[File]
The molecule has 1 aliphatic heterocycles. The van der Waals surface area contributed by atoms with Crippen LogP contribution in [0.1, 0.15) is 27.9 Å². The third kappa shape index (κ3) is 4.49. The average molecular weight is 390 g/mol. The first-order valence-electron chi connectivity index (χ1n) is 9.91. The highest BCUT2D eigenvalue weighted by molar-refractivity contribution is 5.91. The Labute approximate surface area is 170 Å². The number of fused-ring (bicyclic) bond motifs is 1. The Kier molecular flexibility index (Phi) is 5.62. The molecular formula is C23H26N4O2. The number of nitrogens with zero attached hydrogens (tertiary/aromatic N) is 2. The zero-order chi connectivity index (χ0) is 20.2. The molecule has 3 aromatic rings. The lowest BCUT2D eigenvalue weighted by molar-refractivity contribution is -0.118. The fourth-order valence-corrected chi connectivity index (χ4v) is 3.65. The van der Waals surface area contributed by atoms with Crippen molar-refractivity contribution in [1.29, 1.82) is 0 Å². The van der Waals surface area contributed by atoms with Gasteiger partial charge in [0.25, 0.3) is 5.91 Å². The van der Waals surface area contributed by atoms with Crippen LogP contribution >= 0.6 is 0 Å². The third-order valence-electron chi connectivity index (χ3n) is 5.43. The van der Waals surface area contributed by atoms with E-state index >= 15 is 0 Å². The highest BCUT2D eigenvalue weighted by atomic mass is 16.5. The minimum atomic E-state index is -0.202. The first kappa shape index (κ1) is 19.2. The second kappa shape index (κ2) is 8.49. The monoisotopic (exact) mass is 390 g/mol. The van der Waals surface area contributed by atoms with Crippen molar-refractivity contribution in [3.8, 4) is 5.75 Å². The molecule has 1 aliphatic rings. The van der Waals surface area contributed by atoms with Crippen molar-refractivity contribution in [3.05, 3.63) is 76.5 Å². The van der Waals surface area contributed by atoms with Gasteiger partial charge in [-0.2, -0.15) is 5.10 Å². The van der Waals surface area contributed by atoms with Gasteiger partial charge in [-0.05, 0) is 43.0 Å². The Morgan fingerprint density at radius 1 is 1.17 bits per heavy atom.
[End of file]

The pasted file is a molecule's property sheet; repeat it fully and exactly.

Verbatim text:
The molecule has 1 aliphatic heterocycles. The van der Waals surface area contributed by atoms with Crippen LogP contribution in [0.1, 0.15) is 27.9 Å². The third kappa shape index (κ3) is 4.49. The average molecular weight is 390 g/mol. The first-order valence-electron chi connectivity index (χ1n) is 9.91. The highest BCUT2D eigenvalue weighted by molar-refractivity contribution is 5.91. The Labute approximate surface area is 170 Å². The number of fused-ring (bicyclic) bond motifs is 1. The Kier molecular flexibility index (Phi) is 5.62. The molecular formula is C23H26N4O2. The number of nitrogens with zero attached hydrogens (tertiary/aromatic N) is 2. The zero-order chi connectivity index (χ0) is 20.2. The molecule has 3 aromatic rings. The lowest BCUT2D eigenvalue weighted by molar-refractivity contribution is -0.118. The fourth-order valence-corrected chi connectivity index (χ4v) is 3.65. The van der Waals surface area contributed by atoms with Crippen molar-refractivity contribution in [1.29, 1.82) is 0 Å². The van der Waals surface area contributed by atoms with Gasteiger partial charge in [0.25, 0.3) is 5.91 Å². The van der Waals surface area contributed by atoms with Crippen LogP contribution >= 0.6 is 0 Å². The third-order valence-electron chi connectivity index (χ3n) is 5.43. The van der Waals surface area contributed by atoms with E-state index >= 15 is 0 Å². The highest BCUT2D eigenvalue weighted by atomic mass is 16.5. The minimum atomic E-state index is -0.202. The first kappa shape index (κ1) is 19.2. The second kappa shape index (κ2) is 8.49. The monoisotopic (exact) mass is 390 g/mol. The van der Waals surface area contributed by atoms with Crippen molar-refractivity contribution in [3.8, 4) is 5.75 Å². The molecule has 1 aliphatic rings. The van der Waals surface area contributed by atoms with Crippen molar-refractivity contribution in [3.05, 3.63) is 76.5 Å². The van der Waals surface area contributed by atoms with Gasteiger partial charge in [-0.2, -0.15) is 5.10 Å². The van der Waals surface area contributed by atoms with Gasteiger partial charge in [-0.05, 0) is 43.0 Å². The Morgan fingerprint density at radius 1 is 1.17 bits per heavy atom.